ABSTRACT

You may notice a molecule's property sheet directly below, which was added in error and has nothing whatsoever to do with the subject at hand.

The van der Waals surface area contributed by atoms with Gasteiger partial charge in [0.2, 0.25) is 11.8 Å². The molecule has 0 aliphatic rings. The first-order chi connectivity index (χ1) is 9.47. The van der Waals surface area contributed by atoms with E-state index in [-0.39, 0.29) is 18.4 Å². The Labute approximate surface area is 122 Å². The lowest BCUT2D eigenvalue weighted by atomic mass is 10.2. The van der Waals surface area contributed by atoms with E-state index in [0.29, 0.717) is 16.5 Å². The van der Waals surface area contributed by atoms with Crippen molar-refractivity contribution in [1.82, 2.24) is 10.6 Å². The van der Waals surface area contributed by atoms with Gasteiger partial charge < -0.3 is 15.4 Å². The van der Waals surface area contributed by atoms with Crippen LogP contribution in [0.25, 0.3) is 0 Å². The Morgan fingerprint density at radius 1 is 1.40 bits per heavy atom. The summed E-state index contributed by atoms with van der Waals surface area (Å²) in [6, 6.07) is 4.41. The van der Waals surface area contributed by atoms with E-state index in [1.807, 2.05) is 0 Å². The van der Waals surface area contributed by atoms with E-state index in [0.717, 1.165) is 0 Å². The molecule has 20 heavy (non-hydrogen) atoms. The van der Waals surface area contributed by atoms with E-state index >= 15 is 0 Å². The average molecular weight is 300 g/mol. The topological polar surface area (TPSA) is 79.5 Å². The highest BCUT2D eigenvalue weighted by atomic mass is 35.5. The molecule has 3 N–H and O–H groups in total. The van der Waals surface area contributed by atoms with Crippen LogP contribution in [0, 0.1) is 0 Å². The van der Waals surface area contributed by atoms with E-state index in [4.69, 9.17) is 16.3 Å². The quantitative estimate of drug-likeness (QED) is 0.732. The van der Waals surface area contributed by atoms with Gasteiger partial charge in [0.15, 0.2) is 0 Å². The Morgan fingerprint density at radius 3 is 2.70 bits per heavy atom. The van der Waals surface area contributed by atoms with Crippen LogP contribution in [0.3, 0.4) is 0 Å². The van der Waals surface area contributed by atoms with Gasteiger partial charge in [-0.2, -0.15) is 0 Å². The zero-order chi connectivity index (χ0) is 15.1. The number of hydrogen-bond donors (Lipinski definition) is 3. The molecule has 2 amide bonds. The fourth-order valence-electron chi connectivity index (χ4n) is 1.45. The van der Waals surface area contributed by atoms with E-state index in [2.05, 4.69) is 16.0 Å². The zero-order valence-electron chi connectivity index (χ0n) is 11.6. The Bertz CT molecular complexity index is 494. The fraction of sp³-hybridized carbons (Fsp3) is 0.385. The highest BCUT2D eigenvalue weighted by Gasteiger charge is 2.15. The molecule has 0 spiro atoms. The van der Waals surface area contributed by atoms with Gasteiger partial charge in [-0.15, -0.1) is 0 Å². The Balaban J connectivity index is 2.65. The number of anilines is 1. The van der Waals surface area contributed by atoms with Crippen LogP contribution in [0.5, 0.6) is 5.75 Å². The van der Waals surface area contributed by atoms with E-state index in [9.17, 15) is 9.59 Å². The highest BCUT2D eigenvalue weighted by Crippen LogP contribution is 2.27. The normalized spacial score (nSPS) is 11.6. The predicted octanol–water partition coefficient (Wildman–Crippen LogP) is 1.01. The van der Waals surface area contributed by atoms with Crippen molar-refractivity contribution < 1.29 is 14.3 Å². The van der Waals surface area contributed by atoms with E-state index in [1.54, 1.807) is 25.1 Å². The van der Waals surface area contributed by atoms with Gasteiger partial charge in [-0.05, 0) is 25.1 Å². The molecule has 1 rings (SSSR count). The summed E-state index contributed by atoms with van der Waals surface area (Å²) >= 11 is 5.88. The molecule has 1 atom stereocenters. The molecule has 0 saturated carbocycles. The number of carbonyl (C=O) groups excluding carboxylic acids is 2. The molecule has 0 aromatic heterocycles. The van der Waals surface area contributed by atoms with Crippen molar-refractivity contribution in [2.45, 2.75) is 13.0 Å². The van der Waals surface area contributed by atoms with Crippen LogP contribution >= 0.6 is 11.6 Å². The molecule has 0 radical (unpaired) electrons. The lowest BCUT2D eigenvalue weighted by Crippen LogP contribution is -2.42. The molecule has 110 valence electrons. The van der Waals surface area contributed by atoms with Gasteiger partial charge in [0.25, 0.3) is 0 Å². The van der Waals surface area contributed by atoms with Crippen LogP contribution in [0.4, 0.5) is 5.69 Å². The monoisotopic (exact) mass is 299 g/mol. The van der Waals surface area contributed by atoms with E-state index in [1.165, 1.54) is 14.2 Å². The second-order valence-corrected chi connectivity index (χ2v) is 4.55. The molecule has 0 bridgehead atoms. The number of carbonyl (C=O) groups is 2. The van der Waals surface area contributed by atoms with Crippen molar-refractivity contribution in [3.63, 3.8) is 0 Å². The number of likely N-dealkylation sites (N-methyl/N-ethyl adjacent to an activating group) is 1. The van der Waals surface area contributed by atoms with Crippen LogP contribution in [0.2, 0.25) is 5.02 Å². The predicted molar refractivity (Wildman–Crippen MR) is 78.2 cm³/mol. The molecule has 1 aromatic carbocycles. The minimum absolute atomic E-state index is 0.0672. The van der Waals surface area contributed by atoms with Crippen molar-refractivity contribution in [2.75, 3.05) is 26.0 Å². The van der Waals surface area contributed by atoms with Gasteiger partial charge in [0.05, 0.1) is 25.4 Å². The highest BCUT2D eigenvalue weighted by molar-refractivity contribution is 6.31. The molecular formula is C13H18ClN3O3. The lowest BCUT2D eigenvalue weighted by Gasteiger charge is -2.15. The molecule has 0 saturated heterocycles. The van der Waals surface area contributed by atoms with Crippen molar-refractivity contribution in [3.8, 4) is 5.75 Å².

This article explores the sources and application of Philip Roth’s understanding of Russian writing and culture to his fiction. It examines Russian texts he owned, the influence of select authors, and the translations of Roth’s work in Russia. It also considers Roth’s reaction to the Cold War and offers an alternate triangle of influence: not Franz Kafka/Bruno Schulz/Primo Levi but Anton Chekhov/Fyodor Dostoevsky/Isaac Babel.

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